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March 18, 2013
Why Measurement Matters – the case for analytics

Creating a successful app business takes a lot more than a good idea and the skills to develop an app and upload it to a store. As we’ve discussed before, developers who promote their apps are almost 3 times as likely to break-even as those who don’t. This is the simplest difference with a massive effect on success. It seems obvious, no marketing means a good chance almost no-one discovers the app and thus no revenue, yet some developers still don’t do it. Picking the most lucrative platforms seems like another obvious candidate; considering only those developers who are interested in making money, those that develop for iOS are a little less than twice as likely to be above the “app poverty line” (38% earn over $500 per app per month) than those developing for BlackBerry (20%). Getting your revenue model right can also make a significant difference; according to our survey, developers using a subscription model earn nearly 2.5 times as much as those using other revenue models on average. Not all apps can use a subscription model, however, there is something that almost every developer can do which is correlated with more than double the chance of being above the app poverty line and earning more than 2.5 times the average revenue compared to those that don’t…

Measuring user activity and crashes

You managed to build an app and get people to download it but how many of them still use it? When do they use it and how often? What devices do they have and which firmware versions? What features do they use the most? Which parts of the app should you focus on improving? Do your changes to the app make users interact with it more or less? All of these questions require measuring the user interaction with the app by recording data and analysing it. Unless your app regularly interacts with your own backend service which you can collect relevant statistics from then this would be an expensive capability to build. Fortunately there are a number of third party usage analytics services to do it for you and the two most popular, Google Analytics and Flurry, are free to use.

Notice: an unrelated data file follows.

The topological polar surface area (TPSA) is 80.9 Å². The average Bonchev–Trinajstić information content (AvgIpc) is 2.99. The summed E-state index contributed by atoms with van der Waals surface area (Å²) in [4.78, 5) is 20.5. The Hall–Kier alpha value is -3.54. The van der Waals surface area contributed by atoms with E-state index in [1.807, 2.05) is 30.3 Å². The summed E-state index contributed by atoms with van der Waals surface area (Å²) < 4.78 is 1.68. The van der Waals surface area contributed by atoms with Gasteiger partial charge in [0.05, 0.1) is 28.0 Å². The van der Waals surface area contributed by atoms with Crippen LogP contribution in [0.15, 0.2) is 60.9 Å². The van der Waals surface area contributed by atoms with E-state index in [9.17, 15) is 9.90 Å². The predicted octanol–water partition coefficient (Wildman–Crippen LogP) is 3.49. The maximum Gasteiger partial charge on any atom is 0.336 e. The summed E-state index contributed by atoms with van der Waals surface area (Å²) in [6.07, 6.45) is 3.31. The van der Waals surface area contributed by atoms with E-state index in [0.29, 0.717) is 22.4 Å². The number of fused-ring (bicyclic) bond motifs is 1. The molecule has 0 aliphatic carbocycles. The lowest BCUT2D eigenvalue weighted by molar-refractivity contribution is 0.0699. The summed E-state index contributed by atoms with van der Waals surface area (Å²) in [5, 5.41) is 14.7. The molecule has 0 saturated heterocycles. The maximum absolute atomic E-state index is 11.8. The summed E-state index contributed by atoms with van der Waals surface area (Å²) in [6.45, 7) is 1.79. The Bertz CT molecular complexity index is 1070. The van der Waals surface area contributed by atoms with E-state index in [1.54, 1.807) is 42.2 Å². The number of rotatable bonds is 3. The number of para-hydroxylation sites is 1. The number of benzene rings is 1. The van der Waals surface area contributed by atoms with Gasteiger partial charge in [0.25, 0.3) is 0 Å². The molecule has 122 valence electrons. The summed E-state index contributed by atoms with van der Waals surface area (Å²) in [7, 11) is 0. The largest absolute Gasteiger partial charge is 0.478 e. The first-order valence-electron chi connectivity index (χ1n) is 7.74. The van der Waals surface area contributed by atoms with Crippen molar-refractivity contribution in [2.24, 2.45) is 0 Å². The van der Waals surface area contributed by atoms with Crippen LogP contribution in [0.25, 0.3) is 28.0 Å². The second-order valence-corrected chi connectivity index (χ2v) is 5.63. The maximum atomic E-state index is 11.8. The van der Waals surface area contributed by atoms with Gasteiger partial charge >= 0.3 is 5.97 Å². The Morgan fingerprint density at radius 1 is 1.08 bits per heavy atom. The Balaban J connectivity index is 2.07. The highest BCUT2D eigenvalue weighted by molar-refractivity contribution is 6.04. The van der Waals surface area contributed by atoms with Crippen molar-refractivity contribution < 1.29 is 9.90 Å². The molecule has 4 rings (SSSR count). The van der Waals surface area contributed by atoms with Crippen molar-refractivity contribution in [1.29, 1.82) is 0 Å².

Similarly, no app is perfect when it is launched and it’s almost impossible to test on every device and firmware combination out there in the market. If some of your users are getting crashes that you can’t reproduce and fix quickly then you’re likely to get a lot of poor reviews, which will reduce the chances that other users download your app in the future. Unless you have tooling in place to capture details of crashes and report them to you then it’s very hard fix them. Although there are libraries that can report crashes to you directly, unless you want to analyse every single one manually, you’ll want tools that do that for you and categorise them such that the ones with common causes are grouped. Without this there’s no good way of prioritising what to fix. Again, crash analytics & bug tracking service providers can handle this for you and one of them, Crashlytics, was recently acquired by Twitter and now provides all of its features for free. Other providers also have free tiers.